Titanium alloy

Titanium alloy

Titanium alloys are metallic materials which contain a mixture of titanium and other chemical elements. Such alloys have very high tensile strength and toughness (even at extreme temperatures), light weight, extraordinary corrosion resistance, and ability to withstand extreme temperatures. However, the high cost of both raw materials and processing limit their use to military applications, aircraft, spacecraft, medical devices, connecting rods on the Acura NSX and some premium sports equipment and consumer electronics. Auto manufacturers Porsche and Ferrari have also followed Acura's lead to use titanium alloys in engine components due to its durable properties in these high stress engine environments.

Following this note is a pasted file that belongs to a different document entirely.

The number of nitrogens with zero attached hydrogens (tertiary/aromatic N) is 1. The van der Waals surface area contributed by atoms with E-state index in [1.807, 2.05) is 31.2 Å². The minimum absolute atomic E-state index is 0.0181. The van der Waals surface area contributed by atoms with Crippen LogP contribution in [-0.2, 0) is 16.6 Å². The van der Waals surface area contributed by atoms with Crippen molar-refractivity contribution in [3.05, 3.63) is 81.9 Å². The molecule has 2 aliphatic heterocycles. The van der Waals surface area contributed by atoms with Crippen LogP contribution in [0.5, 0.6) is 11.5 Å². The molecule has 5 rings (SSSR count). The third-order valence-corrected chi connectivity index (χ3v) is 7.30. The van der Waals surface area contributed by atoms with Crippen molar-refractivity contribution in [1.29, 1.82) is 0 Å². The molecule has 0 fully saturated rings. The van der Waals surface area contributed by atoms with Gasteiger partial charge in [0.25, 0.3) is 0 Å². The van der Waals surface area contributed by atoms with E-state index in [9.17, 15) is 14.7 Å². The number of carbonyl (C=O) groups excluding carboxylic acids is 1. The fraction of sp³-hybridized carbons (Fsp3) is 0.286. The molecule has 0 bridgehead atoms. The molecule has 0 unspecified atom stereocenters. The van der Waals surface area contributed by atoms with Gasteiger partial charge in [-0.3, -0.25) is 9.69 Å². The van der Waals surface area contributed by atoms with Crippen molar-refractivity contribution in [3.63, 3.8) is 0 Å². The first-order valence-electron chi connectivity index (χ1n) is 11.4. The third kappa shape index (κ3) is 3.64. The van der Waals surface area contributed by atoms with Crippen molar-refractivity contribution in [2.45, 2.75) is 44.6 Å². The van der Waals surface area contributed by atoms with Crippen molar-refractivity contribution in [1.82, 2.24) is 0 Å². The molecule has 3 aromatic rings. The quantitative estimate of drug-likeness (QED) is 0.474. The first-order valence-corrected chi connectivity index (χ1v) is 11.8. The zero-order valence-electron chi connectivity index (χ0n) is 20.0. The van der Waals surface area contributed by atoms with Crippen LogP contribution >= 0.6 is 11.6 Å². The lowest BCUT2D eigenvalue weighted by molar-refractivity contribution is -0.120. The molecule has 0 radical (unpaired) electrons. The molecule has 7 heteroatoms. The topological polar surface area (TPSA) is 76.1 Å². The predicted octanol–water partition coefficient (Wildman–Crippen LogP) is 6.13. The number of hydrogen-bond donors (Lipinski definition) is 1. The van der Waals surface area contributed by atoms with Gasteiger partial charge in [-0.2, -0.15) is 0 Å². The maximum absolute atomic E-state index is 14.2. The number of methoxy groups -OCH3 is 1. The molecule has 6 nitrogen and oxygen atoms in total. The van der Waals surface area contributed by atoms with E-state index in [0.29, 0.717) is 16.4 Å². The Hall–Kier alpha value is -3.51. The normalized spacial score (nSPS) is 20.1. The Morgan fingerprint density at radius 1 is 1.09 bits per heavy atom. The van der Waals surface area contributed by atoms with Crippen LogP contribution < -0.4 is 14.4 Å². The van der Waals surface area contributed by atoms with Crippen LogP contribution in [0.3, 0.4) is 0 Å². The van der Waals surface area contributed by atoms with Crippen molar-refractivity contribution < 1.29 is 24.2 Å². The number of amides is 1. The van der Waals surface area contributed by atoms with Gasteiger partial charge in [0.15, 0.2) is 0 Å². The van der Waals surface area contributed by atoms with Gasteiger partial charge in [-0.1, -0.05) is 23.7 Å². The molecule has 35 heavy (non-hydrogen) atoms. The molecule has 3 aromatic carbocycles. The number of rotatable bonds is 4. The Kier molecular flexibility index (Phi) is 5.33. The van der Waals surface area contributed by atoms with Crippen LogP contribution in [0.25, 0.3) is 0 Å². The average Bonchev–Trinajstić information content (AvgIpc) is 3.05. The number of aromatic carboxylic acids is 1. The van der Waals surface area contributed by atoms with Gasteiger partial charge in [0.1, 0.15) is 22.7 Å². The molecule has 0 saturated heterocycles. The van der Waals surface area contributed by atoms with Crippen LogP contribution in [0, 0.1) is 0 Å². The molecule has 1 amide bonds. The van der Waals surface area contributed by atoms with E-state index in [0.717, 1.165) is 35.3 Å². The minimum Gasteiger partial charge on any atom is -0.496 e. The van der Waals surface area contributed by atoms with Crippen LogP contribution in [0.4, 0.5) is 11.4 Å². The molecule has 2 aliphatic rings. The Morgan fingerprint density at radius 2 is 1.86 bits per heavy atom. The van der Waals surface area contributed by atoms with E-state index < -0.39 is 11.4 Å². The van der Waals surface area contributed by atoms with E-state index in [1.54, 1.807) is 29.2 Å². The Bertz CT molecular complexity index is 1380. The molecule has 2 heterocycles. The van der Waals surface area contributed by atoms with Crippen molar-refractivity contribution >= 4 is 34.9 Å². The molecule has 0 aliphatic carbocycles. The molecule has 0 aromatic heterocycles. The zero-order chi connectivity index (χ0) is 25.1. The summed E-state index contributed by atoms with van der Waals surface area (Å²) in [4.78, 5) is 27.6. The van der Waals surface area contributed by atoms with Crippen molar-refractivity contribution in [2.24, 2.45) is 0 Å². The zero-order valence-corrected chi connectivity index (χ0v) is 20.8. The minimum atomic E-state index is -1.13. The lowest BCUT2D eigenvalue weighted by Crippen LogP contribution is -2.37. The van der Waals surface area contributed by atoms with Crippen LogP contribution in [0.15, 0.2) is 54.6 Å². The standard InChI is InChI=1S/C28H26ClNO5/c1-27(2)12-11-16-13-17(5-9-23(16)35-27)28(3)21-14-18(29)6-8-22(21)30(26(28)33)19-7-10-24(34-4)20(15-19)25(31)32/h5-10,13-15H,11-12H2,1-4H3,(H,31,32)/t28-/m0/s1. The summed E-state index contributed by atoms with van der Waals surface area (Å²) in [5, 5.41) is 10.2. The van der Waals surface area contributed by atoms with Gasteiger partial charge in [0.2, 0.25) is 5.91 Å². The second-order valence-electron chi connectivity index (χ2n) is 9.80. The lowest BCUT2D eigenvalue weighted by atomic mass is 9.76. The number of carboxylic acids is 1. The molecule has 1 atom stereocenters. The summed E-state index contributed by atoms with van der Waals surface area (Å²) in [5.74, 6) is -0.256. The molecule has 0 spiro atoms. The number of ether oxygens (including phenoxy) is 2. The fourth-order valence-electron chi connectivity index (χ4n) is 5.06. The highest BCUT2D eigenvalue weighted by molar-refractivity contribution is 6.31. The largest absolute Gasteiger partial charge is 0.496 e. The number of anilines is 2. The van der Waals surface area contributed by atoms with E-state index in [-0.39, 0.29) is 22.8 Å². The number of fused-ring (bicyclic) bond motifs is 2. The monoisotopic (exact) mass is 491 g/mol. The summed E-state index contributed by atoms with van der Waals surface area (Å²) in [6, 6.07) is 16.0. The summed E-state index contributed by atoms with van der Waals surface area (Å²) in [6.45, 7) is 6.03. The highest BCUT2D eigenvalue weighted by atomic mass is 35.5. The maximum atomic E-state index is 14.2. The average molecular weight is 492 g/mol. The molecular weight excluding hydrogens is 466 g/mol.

Although "commercially pure" titanium has acceptable mechanical properties and has been used for orthopedic and dental implants, for most applications titanium is alloyed with small amounts of aluminium and vanadium, typically 6% and 4% respectively, by weight. This mixture has a solid solubility which varies dramatically with temperature, allowing it to undergo precipitation strengthening. This heat treatment process is carried out after the alloy has been worked into its final shape but before it is put to use, allowing much easier fabrication of a high-strength product.